SPECTER VS. SESTAK: The Thrilla In Pennsylvania


PITTSBURGH TRIBUNE-REVIEW: Pennsylvania voters go the polls Tuesday for a primary election that could determine more than who bears the Democratic and Republican standards in November. The results will measure Obama’s influence with voters, the credibility of party hierarchies, the fate of a Capitol’s worth of incumbents, and the mood of a key swing state. “What’s at stake is the message to Washington and the political direction of our country,” said Lara Brown, political science professor at Villanova University. “It could literally moderate all the policy in Washington.” MORE

DICK POLMAN: Two Capitol Hill insiders have been summarily dumped by their respective parties during the last eight days: 18-year Republican Sen. specter.thumbnail.jpgBob Bennett (who couldn’t even get renominated at his Utah party convention), and 28-year Democratic congressman Alan Mollohan (whose well-earned reputation for pumping pork into his West Virginia district failed to impress the primary voters). Anger is the emotion of choice in 2010, and career politicians make the best targets.Specter being Specter, his vulnerabilities are unique. He has logged 30 years in the Senate, 29 of them as a Republican – yet his fate now hinges on convincing millions of Pennsylvania Democrats (many of whom have consistently voted against him since 1980) that he’s really one of them. He hasn’t been able to close the sale, and all that Bush-Santorum-Palin footage aired by Sestak at the eleventh hour hasn’t made the job any easier. Indeed, there’s more footage in Sestak’s Internet ads, with Santorum lauding Specter for his yes votes on the original Bush tax cuts.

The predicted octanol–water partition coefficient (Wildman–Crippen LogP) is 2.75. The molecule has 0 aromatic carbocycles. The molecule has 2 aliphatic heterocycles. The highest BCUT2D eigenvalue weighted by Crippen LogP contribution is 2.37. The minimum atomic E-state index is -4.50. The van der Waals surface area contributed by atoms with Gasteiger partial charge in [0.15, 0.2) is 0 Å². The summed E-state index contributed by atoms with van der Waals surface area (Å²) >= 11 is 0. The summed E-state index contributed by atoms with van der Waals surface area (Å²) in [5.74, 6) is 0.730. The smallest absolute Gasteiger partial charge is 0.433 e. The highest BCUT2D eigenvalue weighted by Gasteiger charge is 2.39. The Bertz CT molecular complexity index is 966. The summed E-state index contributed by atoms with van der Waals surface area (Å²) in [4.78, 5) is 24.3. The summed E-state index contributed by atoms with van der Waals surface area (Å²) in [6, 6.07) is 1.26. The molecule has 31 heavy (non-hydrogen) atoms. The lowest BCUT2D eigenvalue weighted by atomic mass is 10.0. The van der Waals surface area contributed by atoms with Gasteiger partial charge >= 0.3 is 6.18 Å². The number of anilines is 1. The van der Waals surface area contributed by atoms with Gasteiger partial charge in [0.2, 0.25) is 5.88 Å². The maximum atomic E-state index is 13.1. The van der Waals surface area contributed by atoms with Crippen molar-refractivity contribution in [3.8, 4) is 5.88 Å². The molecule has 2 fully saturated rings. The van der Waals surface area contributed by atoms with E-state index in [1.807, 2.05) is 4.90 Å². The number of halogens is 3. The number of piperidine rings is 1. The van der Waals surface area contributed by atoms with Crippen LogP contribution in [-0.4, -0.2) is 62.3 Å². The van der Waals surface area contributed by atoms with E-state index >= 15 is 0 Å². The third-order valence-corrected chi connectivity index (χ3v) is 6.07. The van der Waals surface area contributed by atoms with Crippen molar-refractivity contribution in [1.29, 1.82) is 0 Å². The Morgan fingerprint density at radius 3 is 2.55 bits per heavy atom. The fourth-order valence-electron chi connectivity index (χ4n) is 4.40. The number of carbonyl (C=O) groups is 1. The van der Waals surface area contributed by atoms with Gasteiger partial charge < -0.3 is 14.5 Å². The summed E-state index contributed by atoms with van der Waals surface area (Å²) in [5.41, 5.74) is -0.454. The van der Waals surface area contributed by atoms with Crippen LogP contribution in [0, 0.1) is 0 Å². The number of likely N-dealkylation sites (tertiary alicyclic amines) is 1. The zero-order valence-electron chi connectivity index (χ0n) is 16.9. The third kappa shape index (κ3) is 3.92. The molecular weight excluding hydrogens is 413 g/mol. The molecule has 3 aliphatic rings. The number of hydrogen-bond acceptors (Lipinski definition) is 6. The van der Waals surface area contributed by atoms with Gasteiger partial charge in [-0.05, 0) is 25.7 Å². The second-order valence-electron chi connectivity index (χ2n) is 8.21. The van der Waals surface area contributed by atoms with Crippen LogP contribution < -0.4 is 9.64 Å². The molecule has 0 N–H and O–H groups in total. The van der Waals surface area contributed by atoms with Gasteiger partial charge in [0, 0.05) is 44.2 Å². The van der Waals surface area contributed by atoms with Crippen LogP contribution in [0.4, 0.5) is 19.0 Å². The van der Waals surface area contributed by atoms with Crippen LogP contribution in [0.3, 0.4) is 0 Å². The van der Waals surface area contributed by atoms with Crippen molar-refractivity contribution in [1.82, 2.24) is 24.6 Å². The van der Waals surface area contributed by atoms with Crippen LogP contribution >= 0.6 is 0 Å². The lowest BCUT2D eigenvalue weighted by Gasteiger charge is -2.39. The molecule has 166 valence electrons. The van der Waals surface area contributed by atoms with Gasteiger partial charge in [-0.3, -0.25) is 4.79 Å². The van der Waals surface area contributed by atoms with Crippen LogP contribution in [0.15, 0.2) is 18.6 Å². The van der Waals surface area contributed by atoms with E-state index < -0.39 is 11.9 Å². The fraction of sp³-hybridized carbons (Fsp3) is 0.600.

Joe Sestak is hardly a perfect Democratic alternative. His reputation as an extreme taskmaster is apparently well-earned, his support for an expanded war in Afghanistan has given some liberals pause, and he needlessly slowed his own progress several months ago when he claimed (before quickly clamming up) that the Obama White House had offered him a cushy federal job in exchange for his agreeing to quit the race. But the race is really a referendum on Specter, a career politician who has played so many sides of the fence that it’s virtually impossible to situate him. He has seemingly been everywhere, which arguably leaves him nowhere. MORE

sestak.thumbnail.jpgPA 2010: Hours away from their Senate primary showdown, Democrats Joe Sestak and Arlen Specter split over one big issue Sunday: whether they will back their opponent in November if they don’t prevail Tuesday. Speaking on “State of the Union” on CNN, Specter said he would “support anybody against [Republican] Pat Toomey.” But Sestak wouldn’t go that far even when pressed—a refusal he’s kept for months in meetings with party officials, much to their chagrin. “[I] never deal with something that’s not going to happen,” Sestak said. “We are going to win.” The state Democratic Party, which is backing Specter, quickly seized on Sestak’s remarks. MORE

PHILLY CLOUT: Another day, another poll showing the Democratic primary election race between U.S. Sen. Arlen Specter and U.S. Rep. Joe Sestak is too close to call.  The Quinnipiac University Poll released today shows Sestak at 42 percent among likely voters in Tuesday’s primary and Specter at 41 percent, with 16 percent undecided.  One in four people in the poll said they might change their mind. MORE

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